Despite a fair bit of sitting around on the first day waiting to be selected for a jury, the whole experience was fantastic. The case I sat on was complex but interesting. The judge, prosecution, and defence were all very clear communicators and presented the evidence well. The judge in particular was brilliant at engaging the jurors in the whole process, clarifying points for us, giving us directions in law to think about, and doing a very objective summation of the evidence at the end, which really helped us jurors pick out the salient points and details from 4 days worth of evidence to ultimately reach our verdict. Before anyone starts making 12 Angry Men assumptions, I’d like to say at this point that my fellow jurors were a very diverse mixture of people, who all took their job very seriously, and brought much balance and common sense to the process of justice.

Before I went on jury service, John Craig told me that jury service consistently has the highest satisfaction rating of any public service interaction. Reflecting back on my experience, I feel very satisfied with my experience, privileged even, and it got me thinking about what it is about jury service that means that interacting with it is so much more a rewarding experience than so many of our other public service encounters? (more…)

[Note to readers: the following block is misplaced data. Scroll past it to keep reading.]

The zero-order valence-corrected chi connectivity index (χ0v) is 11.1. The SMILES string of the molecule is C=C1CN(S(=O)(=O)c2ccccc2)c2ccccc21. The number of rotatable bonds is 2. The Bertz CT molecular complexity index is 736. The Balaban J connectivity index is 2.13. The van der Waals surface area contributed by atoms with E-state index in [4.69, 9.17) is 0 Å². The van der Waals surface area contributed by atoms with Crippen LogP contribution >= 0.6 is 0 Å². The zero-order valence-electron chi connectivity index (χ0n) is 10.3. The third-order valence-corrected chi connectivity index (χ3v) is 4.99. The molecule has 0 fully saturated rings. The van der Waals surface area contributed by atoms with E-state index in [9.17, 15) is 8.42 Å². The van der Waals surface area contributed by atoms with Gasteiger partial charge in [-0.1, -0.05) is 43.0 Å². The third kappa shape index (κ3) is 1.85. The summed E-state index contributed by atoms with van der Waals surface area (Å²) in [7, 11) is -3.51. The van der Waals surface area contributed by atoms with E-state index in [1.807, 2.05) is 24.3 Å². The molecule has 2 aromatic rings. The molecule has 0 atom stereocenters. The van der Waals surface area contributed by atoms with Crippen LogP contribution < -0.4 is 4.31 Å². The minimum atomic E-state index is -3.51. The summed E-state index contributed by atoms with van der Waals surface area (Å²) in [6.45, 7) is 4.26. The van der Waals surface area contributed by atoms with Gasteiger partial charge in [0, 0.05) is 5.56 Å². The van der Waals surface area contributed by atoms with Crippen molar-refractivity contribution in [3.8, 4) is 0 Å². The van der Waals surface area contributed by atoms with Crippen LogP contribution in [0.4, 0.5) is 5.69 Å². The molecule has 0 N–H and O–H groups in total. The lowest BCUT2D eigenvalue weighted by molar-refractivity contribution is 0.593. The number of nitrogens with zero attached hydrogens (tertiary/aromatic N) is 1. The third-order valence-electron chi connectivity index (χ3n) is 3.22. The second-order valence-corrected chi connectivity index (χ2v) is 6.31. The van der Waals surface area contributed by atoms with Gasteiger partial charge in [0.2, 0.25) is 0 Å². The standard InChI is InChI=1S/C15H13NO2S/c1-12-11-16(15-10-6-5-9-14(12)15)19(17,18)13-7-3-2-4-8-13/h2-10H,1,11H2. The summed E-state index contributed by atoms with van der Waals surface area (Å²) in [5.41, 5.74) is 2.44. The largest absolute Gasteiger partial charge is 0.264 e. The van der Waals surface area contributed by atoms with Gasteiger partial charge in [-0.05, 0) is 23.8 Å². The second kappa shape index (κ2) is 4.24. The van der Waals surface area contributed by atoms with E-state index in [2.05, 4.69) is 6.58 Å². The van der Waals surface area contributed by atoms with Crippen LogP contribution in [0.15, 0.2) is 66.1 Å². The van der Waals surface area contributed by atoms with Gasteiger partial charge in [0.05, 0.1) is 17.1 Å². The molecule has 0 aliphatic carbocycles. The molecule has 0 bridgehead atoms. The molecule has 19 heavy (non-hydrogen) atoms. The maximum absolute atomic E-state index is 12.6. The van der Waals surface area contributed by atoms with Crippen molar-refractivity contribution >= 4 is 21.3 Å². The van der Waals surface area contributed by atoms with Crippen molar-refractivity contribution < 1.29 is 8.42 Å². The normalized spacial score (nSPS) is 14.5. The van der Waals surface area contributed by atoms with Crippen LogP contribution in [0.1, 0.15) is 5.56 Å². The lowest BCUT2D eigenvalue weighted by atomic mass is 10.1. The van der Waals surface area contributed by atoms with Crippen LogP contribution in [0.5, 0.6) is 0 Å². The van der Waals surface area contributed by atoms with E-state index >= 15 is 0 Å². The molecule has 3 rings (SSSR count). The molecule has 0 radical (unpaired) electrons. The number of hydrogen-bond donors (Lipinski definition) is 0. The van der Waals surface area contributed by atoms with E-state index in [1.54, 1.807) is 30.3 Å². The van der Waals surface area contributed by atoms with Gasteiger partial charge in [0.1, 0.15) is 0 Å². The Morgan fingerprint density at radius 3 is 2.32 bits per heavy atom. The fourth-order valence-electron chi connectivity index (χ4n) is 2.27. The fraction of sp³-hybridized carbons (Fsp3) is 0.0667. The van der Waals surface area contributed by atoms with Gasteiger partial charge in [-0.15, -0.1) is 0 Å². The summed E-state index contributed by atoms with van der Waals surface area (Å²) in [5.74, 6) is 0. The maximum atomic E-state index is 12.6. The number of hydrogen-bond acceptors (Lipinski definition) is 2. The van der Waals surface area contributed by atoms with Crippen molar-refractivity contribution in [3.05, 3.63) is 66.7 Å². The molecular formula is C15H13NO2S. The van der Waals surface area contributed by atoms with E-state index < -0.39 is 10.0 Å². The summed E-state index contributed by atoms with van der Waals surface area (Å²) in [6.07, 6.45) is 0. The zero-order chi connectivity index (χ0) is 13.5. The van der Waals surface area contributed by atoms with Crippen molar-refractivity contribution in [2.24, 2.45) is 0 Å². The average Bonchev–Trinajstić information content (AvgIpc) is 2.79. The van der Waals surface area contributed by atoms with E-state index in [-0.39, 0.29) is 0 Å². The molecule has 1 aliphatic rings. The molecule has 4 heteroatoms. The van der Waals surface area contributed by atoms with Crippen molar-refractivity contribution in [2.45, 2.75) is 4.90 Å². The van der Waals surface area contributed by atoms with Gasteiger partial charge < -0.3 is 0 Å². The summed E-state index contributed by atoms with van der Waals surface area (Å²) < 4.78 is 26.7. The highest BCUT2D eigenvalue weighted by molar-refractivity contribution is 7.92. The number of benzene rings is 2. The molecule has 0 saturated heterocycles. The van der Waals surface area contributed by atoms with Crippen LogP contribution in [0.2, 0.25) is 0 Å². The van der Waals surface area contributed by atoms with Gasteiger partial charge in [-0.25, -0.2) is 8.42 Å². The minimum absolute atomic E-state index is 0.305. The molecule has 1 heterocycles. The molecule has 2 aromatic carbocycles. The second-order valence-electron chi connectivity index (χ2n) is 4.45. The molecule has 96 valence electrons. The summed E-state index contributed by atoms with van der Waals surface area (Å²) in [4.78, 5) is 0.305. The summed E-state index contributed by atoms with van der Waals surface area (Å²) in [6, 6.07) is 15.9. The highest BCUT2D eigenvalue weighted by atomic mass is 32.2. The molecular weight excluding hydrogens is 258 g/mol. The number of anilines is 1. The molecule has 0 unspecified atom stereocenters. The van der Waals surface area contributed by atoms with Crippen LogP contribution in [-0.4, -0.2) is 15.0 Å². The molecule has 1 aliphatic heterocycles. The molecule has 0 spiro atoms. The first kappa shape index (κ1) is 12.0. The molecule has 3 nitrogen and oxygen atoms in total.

April 20, 2011 at 3:09 pm 5 comments

Closing date for intern applications is this Friday

by Claire McEneaney

Just to remind all our potential interns that the closing date for intern applications is this Friday, 25th February at 5pm.

For more information and details of how to apply just visit our intern page.

We would recommend you read our top ten tips for interns before submitting your application.